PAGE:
BlackRock slashes edtech giant Byju's valuation by about 50% to $11.5 bn

BlackRock slashes edtech giant Byju's valuation by about 50% to $11.5 bn

US investors reduced the value of their holding in Byju’s and Swiggy last year. US-based asset manager BlackRock has reportedly reduced the valuation of the edtech giant Byju’s by about 50 per cent to $11.5 billion. This is a sharp decrease from the $22 billion at which the Bengaluru-based edtech decacorn was last valued in 2022, according to the filings accessed by tech-focused media platform The Arc. BlackRock has been marking down the valuation of Byju’s since June last year.

Byju’s could not be reached for comment related to this development and a query to BlackRock remained unanswered.

BlackRock joined Byju’s cap table at a $12-billion valuation in 2020. Its stake is under 1 per cent. In April 2022, BlackRock was valuing the shares of Byju’s at about $4,660 per unit. This translated into a company valuation of about $22 billion. However, BlackRock marked down the value of its shares in Byju’s to $2,400 per share at the end of December 2022.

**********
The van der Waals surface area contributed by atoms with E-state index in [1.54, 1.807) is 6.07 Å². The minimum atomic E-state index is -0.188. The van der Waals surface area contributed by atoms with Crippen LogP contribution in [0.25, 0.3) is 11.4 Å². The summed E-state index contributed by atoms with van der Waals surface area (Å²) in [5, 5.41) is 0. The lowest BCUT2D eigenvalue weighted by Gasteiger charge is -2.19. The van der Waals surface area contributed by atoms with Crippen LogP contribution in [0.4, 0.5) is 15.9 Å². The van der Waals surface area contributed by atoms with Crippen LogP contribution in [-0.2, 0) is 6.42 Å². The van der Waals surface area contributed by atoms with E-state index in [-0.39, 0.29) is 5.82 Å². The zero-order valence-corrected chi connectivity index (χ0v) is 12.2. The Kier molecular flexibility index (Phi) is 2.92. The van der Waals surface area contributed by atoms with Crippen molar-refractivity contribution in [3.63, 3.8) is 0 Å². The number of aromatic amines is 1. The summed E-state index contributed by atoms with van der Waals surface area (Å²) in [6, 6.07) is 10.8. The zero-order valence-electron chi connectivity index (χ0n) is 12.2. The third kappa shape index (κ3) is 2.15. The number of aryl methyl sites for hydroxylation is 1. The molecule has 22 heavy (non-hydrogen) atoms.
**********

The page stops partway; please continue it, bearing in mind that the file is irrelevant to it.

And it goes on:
Byju’s posted losses of Rs 4,588 crore in FY21, 19 times more than the preceding year, according to the latest available financial report. Its acquisition of kids' coding firm WhiteHat Jr reportedly contributed 26.73 per cent to the total loss. Byju’s, valued at $22 billion, was targeting to be profitable by March this year.

In February, Byju’s reportedly handed pink slips to about 1,000 employees in a fresh round of layoffs, although sources in the company said the move was part of the “optimisation” strategy that the edtech firm had announced last year that included sacking 2,500 workers.

Earlier this year Byju’s reportedly sought more time from lenders to renegotiate an agreement governing a $1.2 billion loan that is in breach of covenants, according to people familiar with the matter. Last year in December, a group of creditors of Byju’s told the edtech giant to liquidate its assets in the US worth about $500-800 million to repay a part of a $1.2-billion loan if the firm is not able to provide the money from its cash reserves, according to sources in the know.